Another one of my favorites in the series. This one tells the story of two elite Spartan III’s (the next, not as good, generation of Spartans after the Spartan II’s) on a mission. They are part of a two man team of assassins. The reason why its awesome in the world of Halo is because the Spartan III’s were mainly used for suicide missions, these guys keep surviving.

Blunt Instruments by Fred Van Lente
Fred Van Lente is a comic book writer who wrote a short series about Spartan: Black. The story follows Spartan: Black, his characters from the comic series. The Spartan: Blacks are the Spartan equivalent of Ninja’s. An elite covert team.

The Mona Lisa by Jeff VanderMeer and Tessa Kum
I couldn’t find much on Kum, but VanderMeer wrote a Predator novel. This is a story about The Flood. In particular a group of Marines (who have no idea what the Flood is) deserted and practically left for dead on a prison ship.

Icon by Jonathan Goff
Not a poem this time. This one is more of a epitaph.

Palace Hotel by Robt McLees
Robt McLees was the weapons designer for the Halo 2 and writer for Halo 3.The only story of the series that deals with Master Chief himself. The story takes place when his relationship with Cortana is just beginning (Cortana is a unique A.I. that travels along with Master Chief…in essence she is a computer with feelings that projects herself in the form of a human. the picture is of the two of them). Not only do we get to see the start of their relationship, but we get to see the Chief through the eyes of some Marines, and learn a little of his past before the Spartan II program.

Human Weakness by Karen Traviss
Karen Traviss is a Star Wars writer who also wrote two Gears of War books and is the writer for the game Gears of War 3. This story is taken from the 9th campaign in the Halo 3 game. Ok…how to explain. In the game Cortana is “captured” by the flood who tries to assimilate her and gain her knowledge. You catch bits and pieces of her dialogue while playing. You mission is to rescue her. The story is told from Cortana’s standpoint, whereas in the game you obviously play from Master Chief’s standpoint.

Connectivity by Jonathan Goff
The last poem in the book which is about the relationship between Cortana and Master Chief.

The Impossible Life and the Possible Death of Preston J. Cole by Eric Nylund
Eric Nylund has written Halo: The Fall of Reach, Halo: First Strike,and Halo: Ghosts of Onyx. Admiral Cole is probably one of the greatest “human” characters in the Halo series. Known for being one of the best leaders, creating the “Cole Protocol” which is a repeat aspect in the series, and one of the most feared enemies of the Covenant. This story basically gives us his life history.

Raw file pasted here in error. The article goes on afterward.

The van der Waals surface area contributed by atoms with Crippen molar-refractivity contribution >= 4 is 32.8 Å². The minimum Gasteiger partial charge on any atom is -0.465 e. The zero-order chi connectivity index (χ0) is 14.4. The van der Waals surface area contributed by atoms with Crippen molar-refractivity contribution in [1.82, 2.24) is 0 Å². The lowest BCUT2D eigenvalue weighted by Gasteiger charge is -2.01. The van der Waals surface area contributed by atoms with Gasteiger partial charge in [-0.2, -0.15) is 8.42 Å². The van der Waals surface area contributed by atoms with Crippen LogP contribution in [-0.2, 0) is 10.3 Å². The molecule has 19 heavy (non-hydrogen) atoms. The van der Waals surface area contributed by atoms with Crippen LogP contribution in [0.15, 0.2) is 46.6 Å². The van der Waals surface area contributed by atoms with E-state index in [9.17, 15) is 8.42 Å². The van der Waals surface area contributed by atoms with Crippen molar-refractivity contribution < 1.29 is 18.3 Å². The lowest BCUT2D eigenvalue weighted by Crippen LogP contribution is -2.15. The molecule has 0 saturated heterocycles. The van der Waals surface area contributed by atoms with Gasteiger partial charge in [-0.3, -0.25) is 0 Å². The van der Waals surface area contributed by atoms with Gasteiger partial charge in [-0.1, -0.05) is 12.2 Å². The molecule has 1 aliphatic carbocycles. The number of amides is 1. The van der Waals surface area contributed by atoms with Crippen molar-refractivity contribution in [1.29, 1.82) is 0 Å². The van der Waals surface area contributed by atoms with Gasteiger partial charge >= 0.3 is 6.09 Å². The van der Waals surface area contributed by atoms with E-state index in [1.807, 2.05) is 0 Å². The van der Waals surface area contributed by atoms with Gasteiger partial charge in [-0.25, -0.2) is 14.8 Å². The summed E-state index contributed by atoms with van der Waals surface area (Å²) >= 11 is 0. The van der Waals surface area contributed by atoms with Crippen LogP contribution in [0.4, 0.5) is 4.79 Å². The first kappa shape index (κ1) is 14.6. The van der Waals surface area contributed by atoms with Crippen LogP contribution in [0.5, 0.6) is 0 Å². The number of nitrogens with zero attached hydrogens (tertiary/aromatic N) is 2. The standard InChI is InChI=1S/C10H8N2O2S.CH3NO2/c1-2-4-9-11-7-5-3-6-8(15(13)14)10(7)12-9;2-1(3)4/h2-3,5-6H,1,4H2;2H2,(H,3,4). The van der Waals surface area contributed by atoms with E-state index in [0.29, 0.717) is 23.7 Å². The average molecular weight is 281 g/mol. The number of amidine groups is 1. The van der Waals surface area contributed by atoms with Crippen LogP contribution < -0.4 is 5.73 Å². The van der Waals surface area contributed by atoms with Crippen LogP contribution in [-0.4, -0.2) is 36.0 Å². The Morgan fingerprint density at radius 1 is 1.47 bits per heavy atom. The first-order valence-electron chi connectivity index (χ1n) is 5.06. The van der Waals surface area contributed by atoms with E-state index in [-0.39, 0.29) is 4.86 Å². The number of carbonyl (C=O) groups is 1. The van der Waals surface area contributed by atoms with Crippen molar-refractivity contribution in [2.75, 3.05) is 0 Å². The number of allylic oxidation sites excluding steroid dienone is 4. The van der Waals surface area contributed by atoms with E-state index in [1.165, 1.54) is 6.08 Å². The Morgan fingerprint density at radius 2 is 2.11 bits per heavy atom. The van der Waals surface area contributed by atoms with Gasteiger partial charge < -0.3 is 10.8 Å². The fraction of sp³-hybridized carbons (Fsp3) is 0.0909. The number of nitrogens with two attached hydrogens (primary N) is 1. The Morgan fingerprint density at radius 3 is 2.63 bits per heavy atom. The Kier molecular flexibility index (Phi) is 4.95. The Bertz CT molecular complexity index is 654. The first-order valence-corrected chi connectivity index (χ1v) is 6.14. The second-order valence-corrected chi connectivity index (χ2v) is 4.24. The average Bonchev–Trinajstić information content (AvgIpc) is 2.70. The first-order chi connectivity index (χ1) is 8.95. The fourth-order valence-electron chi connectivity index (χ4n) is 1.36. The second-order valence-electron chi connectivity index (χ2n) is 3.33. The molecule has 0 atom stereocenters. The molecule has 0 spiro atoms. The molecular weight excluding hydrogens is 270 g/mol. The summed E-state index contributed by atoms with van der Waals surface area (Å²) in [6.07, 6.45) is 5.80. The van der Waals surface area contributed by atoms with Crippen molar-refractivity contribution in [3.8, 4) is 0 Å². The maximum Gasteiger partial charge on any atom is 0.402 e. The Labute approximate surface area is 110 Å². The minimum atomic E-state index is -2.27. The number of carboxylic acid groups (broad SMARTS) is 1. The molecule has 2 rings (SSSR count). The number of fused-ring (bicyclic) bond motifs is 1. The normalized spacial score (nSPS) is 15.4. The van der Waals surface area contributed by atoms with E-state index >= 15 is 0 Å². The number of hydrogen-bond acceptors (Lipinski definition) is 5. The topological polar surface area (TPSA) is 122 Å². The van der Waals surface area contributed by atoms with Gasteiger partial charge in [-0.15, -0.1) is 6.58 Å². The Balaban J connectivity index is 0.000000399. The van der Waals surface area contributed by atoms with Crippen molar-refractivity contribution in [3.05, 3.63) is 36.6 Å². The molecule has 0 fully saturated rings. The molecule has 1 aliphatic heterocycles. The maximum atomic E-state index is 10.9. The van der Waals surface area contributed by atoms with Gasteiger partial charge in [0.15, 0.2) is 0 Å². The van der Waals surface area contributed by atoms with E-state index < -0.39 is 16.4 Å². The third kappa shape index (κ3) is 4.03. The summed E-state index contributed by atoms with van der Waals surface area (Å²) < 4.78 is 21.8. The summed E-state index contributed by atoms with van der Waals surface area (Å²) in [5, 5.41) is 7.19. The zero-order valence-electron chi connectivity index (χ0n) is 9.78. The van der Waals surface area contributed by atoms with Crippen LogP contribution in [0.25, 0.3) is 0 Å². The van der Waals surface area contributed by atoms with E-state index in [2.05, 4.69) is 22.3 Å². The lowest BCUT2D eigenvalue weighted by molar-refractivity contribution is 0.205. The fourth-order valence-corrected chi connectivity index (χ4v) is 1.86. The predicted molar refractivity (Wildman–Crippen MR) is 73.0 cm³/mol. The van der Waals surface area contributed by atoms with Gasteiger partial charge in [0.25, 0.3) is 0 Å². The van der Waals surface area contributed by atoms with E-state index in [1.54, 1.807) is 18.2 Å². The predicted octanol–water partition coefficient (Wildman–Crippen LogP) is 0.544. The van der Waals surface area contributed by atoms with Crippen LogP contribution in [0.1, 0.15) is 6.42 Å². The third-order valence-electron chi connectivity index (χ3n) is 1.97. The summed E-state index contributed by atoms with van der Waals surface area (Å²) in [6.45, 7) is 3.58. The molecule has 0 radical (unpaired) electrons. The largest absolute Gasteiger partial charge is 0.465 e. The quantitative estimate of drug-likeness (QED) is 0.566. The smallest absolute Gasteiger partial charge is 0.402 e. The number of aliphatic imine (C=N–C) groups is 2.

The Return by Kevin Grace
(the image is of an Elite)
Kevin Grace was the editor on Halo 3 and Halo 3: ODST. The story follows an Elite leader as he tries to make sense of life after the war. He basically goes on a spiritual journey on a planet he personally destroyed.

Several of the stories seem to go on too long (Dirt, The Mona Lisa). While others don’t last long enough (for me it was Headhunters). What is the best part of the series though is that you can tell they were written by fans. If the writers haven’t contributed in fiction before they’ve worked on the games themselves. Another thing that caught my attention was two separate odes to Isaac Asimov. In Midnight in the Heart of Midlothian “Asimov’s First Law of Robotics” is mentioned and actually plays a significant part of the story. The other comes in The Impossible Life and the Possible Death of Preston J. Cole when a building is mentioned at the USNC academy called the “Asimov Center.” I thought that was nice of the authors to give a shout out to the godfather of science fiction.

If you’re a fan of Halo certainly pick this up. If you have no idea what Halo is, its likely not for you. I mentioned earlier the Halo books I’ve read. I’ll toss those at you now:

Eric Nylund: Halo: The Fall of Reach, Halo: First Strike, Halo: Ghosts of Onyx
Tobias S. Buckell: Halo: The Cole Protocol
William C. Dietz: Halo: The Flood
Joseph Staten: Halo: Contact Harvest

1 comment:

  1. Dammit, now I want to play Halo again! Sadly, all I have is I & II, as I don't own a 360. Screw it, I'll start over again on I and see if the 360 is affordable by the time I'm done both.